Contesting a Will
Going through the probate process after a family member or friend has died is never easy. The situation can be made much worse if you feel you weren’t left what you felt you deserved in the Will, or that the person who died made the Will under undue influence.
You may have had doubts about the mental state of the person signing the Will or feel they were pressured into signing it by someone else. Contesting a Will has both emotional and economic implications so it is vital to find an expert solicitor who is sensitive to your needs. To speak to one of our experts, call 01273 604 123.
“May I take this opportunity to thank you for all you help and understanding whilst dealing with my cousin’s affairs…how I wish all solicitors were so diligent and caring!”
Grounds for Contesting a Will
Some of the main reasons for contesting a Will are as follows:
- The person signing the Will did not know or understand what they were signing
- The person signing the Will was persuaded or pressured to sign it
- The person signing the Will did not have proper mental capacity
- The Will was not signed and witnessed properly
- The person making the Will promised you something but it was not in the Will
Other grounds for Contesting a Will
If you have suffered loss because a Will was not written properly or you believe the estate of a deceased person has not been administered properly then you may have a claim. We are experts at writing Wills, and experts at deciphering them.
Who Can Contest a Will
- A beneficiary under the Will.
- Someone who is owed money by the deceased.
- Someone who was promised something by the deceased.
The Inheritance (Provision for Family and Dependents) Act 1975 also sets out who can make a claim for provision to be made for them. For example, if you were part of the family or were being looked after by the deceased, then you may be entitled to contest a Will.
To make a claim under this Act, you must fit into one of the following categories:
- A spouse of the person who has passed away.
- A former spouse of the person who has passed away, ONLY if you have not remarried.
- A partner who lived with the deceased for at least 2 years immediately before the death.
- A child of the person who has passed away.
- A person who was treated as a child of the family by the person who passed away.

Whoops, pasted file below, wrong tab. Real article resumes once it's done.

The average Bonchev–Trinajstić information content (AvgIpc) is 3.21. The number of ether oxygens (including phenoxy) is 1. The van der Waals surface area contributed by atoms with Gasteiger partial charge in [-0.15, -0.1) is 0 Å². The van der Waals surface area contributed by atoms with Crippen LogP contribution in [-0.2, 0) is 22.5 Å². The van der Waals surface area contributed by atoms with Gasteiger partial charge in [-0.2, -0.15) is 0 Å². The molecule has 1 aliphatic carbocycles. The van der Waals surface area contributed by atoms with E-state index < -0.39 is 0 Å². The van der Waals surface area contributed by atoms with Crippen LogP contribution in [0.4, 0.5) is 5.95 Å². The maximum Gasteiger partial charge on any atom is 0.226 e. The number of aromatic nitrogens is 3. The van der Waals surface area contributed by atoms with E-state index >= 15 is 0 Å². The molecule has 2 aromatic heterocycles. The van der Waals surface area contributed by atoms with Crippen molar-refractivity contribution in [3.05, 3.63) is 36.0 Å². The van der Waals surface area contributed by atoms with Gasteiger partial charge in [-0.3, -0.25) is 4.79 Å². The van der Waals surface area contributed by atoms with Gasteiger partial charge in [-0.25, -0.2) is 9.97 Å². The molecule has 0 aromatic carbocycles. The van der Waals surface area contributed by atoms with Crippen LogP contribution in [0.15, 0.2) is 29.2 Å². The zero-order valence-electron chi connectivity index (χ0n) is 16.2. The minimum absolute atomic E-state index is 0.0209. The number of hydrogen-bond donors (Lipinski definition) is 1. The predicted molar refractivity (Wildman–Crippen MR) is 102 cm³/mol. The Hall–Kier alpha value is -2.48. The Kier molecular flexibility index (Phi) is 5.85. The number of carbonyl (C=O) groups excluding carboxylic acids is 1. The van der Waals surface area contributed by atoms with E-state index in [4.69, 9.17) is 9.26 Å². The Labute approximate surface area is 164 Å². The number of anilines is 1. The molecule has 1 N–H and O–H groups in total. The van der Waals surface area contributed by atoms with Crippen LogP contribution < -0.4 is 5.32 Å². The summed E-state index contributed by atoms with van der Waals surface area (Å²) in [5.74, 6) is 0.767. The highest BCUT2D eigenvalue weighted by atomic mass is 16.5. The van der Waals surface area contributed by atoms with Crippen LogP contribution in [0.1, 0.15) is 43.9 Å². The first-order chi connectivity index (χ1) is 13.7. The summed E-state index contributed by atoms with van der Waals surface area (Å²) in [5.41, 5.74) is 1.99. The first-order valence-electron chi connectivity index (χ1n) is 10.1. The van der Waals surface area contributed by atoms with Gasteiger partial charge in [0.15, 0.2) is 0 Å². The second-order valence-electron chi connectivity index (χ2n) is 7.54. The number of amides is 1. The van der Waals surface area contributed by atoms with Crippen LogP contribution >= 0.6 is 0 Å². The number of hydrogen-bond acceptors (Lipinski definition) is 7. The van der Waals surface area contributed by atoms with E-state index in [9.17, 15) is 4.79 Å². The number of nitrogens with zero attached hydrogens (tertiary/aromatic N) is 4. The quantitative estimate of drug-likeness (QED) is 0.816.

- Someone who was supported financially (partly or totally) by the person who has died.
How to Contest a Will
Most Will disputes are settled through mediation and do not go to court. Mediation is a voluntary form of negotiation, which allows two parties to come to an agreement on how to solve the dispute settlement themselves without involving the courts.
However, there are times when meditation does not work and formal court proceedings are issued in order to contest a Will. To read how we will contest a Will for you, click here.
Is There a Time Limit when Contesting a Will?
There is a strict time limit for contesting a Will, with most claims needing to be made within six months from the grant of probate being issued. In some instances, the court can allow claims beyond this period, but it is important to seek legal advice as soon as possible in order to find out where you stand.
How to Defend a Contested Will
If a family member is contesting a Will, this can cause further stress for you at a time when you’re grieving. We are experts at defending claims such as these, reducing the stress and getting the results you want, both in and out of the court room. We realise this is a highly delicate and personal situation and you can trust us for full confidentiality and support throughout the process of defending a contested Will.
Contesting a Will: your free guide
Contentious Probate is becoming an increasing issue in the UK. Dealing with issues around who is entitled to what in a Will requires a sensitive approach which looks at a wide range of factors, from family disputes to difficulties regarding mental capacity and undue influence.
Our Contesting a Will Guide covers our 5 key tips to solving issues around contentious probate, and is completely free of charge for you to download.
Your initial consultation
If you believe that you have the grounds to contest a Will, your next step is to book an initial consultation with one of our expert solicitors to discuss the circumstances involved and your chances of being successful in your claim. To book your initial consultation now, call us on 01273 604 123 or email email@example.com.